SCHOLARSHIP FROM PAGE 1 financial need. Each candidate submitted a written application; including an essay on “How has your life been influenced by soccer”, and a letter of recommendation

from the individual’s coach. The 2013 Recipients of The Richard (Dick) Green Memorial Scholarship are: Hurricane High School: Taylor Nichole Morton

Nitro High School: Annie Margaret Johnson Poca High School: Marissa Elaine Perkins The Foundation is a nonprofit tax-exempt organization. The Board of Directors consists of volunteers that knew Dick and his love of soccer. Funds to support the scholarships are raised through private donations and Richard “Dick” Green Memorial Soccer Tournaments and Soccer Camps. (Each winner is shown photographed with Coach Green’s wife, Georg-Ann Green).

Community News

The Putnam Standard

Christian's Sports Beat: A Different Kind of Fitness Fun

By: Christian Deiss

Cross Lanes - An unusual sport that a lot of boys and girls participate in is gymnastics. The training facility where many of these gymnasts train is Revolution Gymnastics in nearby Cross Lanes. Heading up Revolution Gymnastics is Owner and Coach Susan Brown. I recently asked Coach Brown how she started coaching gymnastics. “I was approached by my coach when I got out of college (University of Kentucky) and they asked me to come do some part-time work, and I got hooked and started coaching full-time,” she said. Revolution Gymnastics has two facilities, just 150 feet apart. The Start Up Gym opened Au-

gust 3, 2009. It’s a 4,500-squarefoot gym with plenty of seating for viewing. This facility has all the competitive apparatus available for gymnasts to train on. The Pit Gym opened in June 2011 and is a 6,500-square-foot facility with two foam pits - one for uneven bars and one for tumbling, vault and trampoline. In April, 15-year-old Alexa Johnson of Ripley, who trains at the Cross Lanes gym, became the only Level-9 athlete from West Virginia to qualify for the USA Gymnastics Junior Olympics Eastern National Championships. Before a recent training session at Revolution Gymnastics, I talked to Johnson about the difficulty of competing at the national level. “I am not really looking for that elite status - I am working hard to get a college scholarship, using my gymnastic skills to achieve that goal,” she said. Johnson qualified at regionals where only the top six move onto the nationals from a pool of more than 400 gymnasts from Delaware, Maryland, Pennsylvania, Virginia and West Virginia. Before the training session, Coach Brown talked to me about Johnson. “Well, for me and my relationship with Alexa, she has been with me for over ten years, train-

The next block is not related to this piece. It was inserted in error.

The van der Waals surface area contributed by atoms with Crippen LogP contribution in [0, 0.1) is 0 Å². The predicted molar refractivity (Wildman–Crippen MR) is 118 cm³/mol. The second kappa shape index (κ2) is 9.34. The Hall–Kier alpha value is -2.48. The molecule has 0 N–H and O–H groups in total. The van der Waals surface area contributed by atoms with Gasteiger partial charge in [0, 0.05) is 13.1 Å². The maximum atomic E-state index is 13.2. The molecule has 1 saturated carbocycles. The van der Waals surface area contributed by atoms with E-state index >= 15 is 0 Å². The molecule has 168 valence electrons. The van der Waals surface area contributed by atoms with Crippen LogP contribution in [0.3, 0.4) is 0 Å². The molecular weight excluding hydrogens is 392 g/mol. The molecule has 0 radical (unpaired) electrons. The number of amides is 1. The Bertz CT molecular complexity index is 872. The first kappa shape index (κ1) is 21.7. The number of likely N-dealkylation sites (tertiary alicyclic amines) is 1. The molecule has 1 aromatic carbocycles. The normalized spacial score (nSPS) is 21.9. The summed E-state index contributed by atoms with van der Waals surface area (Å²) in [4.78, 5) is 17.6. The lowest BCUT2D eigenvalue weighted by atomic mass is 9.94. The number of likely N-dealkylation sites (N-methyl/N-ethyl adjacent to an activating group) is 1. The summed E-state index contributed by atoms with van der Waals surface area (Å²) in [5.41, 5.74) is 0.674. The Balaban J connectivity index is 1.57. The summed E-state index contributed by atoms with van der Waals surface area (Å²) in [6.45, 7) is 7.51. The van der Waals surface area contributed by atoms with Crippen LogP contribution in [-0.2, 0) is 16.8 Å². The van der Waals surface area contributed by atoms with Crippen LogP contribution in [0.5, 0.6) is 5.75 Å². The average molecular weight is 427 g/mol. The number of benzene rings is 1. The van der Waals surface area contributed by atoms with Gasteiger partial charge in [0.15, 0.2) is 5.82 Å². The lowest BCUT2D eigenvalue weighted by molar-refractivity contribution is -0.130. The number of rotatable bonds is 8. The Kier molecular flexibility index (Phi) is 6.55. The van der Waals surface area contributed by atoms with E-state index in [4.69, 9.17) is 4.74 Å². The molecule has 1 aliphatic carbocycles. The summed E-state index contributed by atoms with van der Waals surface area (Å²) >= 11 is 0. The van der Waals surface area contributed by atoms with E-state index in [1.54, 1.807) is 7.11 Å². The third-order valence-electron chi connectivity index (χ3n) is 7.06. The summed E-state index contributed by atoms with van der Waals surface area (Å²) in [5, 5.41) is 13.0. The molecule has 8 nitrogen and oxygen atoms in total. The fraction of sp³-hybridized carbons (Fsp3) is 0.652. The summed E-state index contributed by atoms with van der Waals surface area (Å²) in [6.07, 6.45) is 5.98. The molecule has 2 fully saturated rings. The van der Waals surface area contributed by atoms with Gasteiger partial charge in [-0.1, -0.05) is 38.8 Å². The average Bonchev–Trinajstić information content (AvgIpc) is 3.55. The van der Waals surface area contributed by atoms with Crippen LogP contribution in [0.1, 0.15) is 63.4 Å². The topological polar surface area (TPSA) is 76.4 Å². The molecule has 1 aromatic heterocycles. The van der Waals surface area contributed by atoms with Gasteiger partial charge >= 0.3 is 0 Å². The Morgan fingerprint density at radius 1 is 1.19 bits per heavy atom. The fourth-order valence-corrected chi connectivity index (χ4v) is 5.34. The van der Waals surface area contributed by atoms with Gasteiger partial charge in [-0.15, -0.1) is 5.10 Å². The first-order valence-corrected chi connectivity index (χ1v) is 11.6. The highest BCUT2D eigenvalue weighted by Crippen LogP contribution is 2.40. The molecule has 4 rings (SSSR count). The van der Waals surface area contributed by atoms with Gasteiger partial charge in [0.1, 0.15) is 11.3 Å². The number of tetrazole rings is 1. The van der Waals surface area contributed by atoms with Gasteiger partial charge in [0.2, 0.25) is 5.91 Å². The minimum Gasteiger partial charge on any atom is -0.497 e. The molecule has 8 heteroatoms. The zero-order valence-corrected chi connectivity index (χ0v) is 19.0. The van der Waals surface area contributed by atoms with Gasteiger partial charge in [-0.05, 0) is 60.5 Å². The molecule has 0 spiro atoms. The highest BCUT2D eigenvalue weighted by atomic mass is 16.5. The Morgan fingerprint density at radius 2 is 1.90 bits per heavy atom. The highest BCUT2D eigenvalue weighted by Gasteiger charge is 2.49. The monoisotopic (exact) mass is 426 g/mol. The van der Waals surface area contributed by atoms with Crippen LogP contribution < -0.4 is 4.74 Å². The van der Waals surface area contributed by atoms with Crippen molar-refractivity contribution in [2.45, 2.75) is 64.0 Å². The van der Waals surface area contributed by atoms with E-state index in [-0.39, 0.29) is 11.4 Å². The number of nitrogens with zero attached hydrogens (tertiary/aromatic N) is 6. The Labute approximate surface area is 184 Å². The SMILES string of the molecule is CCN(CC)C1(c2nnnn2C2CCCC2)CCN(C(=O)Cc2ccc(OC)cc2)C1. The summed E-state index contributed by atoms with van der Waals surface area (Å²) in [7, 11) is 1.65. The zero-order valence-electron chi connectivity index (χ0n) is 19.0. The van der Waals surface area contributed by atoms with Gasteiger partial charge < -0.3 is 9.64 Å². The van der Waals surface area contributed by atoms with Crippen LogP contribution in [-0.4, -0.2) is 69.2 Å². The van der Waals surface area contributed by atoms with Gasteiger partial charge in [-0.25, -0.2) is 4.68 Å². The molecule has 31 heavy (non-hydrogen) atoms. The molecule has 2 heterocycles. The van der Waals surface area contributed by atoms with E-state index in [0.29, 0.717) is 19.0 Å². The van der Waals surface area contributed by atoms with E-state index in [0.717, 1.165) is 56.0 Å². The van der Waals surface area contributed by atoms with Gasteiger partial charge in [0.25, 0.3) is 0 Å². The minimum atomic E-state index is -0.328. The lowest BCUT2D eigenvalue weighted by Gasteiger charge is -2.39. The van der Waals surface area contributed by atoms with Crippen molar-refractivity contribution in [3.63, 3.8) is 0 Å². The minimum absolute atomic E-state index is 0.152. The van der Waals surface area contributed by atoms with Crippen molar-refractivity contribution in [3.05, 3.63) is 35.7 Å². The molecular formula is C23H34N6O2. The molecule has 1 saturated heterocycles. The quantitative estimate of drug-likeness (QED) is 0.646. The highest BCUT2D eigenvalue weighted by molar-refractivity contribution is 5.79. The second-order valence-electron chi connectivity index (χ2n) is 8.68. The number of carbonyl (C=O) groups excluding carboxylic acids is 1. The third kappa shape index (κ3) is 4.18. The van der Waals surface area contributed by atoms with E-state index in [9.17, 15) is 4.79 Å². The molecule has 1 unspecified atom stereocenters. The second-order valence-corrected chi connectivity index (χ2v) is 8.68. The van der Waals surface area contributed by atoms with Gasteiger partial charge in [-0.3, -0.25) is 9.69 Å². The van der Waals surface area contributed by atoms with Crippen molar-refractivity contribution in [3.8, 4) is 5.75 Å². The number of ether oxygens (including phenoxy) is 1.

Velma’sView By Velma Kitchens BIRTH CERTIFICATE

Alexa Johnson on the Balance Beam. Courtesy photo.

Chole Konstanty on the Balance Beam. Courtesy photo

Christian interviewing Coach Brown. Courtesy photo

June 8-9,2013 – Page 5

ing 18 to 20 hours a week, so she is kind of like my child,” the gymnast coach said. “So it is very exciting to see her do well on the national level.” Young athletes throughout the region get a chance to participate at Revolution Gymnastics. Chole Konstanty, an eight-yearold from Teays Valley is one of those young gymnasts. “I like tumbling on the floor, and Coach Brown makes all the hard work a lot of fun,” she said. For a young person wanting to get into gymnastics, Coach Brown says, “It is a tough and unique sport, but it is a fun sport because you get to go upside down, and there are not many sports that you get to go upside down and that’s pretty exciting.” If any young athlete would like to try gymnastics, go to for more information.

We want to hear from you!

Send us your stories and happenings in the area so we can get them published for you. Email to: Items must be received by Thursdays at noon to be in the following Tuesday publication.